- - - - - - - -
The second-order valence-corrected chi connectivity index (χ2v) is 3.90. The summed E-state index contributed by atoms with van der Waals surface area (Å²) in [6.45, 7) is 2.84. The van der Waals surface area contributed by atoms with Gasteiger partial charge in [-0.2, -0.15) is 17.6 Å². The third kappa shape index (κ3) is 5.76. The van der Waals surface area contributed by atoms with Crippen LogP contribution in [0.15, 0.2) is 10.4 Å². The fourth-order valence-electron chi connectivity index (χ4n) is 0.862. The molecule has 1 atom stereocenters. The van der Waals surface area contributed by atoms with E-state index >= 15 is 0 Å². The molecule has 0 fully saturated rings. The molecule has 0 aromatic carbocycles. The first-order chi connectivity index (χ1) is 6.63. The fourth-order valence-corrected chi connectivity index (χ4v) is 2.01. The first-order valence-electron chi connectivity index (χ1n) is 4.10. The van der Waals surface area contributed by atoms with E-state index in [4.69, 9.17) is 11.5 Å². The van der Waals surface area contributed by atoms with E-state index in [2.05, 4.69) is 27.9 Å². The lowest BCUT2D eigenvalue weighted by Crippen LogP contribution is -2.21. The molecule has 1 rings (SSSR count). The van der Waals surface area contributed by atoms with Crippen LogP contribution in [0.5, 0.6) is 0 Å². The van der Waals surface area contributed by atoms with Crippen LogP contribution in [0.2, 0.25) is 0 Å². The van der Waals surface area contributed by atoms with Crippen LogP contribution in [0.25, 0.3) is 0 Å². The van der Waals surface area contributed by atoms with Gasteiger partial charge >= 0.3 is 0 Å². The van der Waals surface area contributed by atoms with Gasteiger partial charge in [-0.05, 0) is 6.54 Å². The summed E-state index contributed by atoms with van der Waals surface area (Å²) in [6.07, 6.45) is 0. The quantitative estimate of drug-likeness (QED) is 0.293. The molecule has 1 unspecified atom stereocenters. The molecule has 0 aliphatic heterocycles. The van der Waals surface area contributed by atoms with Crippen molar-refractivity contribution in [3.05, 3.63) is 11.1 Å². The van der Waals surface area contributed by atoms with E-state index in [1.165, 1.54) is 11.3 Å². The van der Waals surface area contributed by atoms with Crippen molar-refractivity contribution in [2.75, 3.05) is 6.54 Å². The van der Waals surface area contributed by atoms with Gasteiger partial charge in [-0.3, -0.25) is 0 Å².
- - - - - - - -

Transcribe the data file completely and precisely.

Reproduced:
The second-order valence-corrected chi connectivity index (χ2v) is 3.90. The summed E-state index contributed by atoms with van der Waals surface area (Å²) in [6.45, 7) is 2.84. The van der Waals surface area contributed by atoms with Gasteiger partial charge in [-0.2, -0.15) is 17.6 Å². The third kappa shape index (κ3) is 5.76. The van der Waals surface area contributed by atoms with Crippen LogP contribution in [0.15, 0.2) is 10.4 Å². The fourth-order valence-electron chi connectivity index (χ4n) is 0.862. The molecule has 1 atom stereocenters. The van der Waals surface area contributed by atoms with E-state index >= 15 is 0 Å². The molecule has 0 fully saturated rings. The molecule has 0 aromatic carbocycles. The first-order chi connectivity index (χ1) is 6.63. The fourth-order valence-corrected chi connectivity index (χ4v) is 2.01. The first-order valence-electron chi connectivity index (χ1n) is 4.10. The van der Waals surface area contributed by atoms with E-state index in [4.69, 9.17) is 11.5 Å². The van der Waals surface area contributed by atoms with E-state index in [2.05, 4.69) is 27.9 Å². The lowest BCUT2D eigenvalue weighted by Crippen LogP contribution is -2.21. The molecule has 1 rings (SSSR count). The van der Waals surface area contributed by atoms with Crippen LogP contribution in [0.5, 0.6) is 0 Å². The van der Waals surface area contributed by atoms with Crippen LogP contribution in [0.2, 0.25) is 0 Å². The van der Waals surface area contributed by atoms with Crippen LogP contribution in [0.25, 0.3) is 0 Å². The van der Waals surface area contributed by atoms with Gasteiger partial charge >= 0.3 is 0 Å². The van der Waals surface area contributed by atoms with Gasteiger partial charge in [-0.05, 0) is 6.54 Å². The summed E-state index contributed by atoms with van der Waals surface area (Å²) in [6.07, 6.45) is 0. The quantitative estimate of drug-likeness (QED) is 0.293. The molecule has 1 unspecified atom stereocenters. The molecule has 0 aliphatic heterocycles. The van der Waals surface area contributed by atoms with Crippen molar-refractivity contribution in [3.05, 3.63) is 11.1 Å². The van der Waals surface area contributed by atoms with E-state index in [1.165, 1.54) is 11.3 Å². The van der Waals surface area contributed by atoms with Crippen molar-refractivity contribution in [2.75, 3.05) is 6.54 Å². The van der Waals surface area contributed by atoms with Gasteiger partial charge in [-0.3, -0.25) is 0 Å².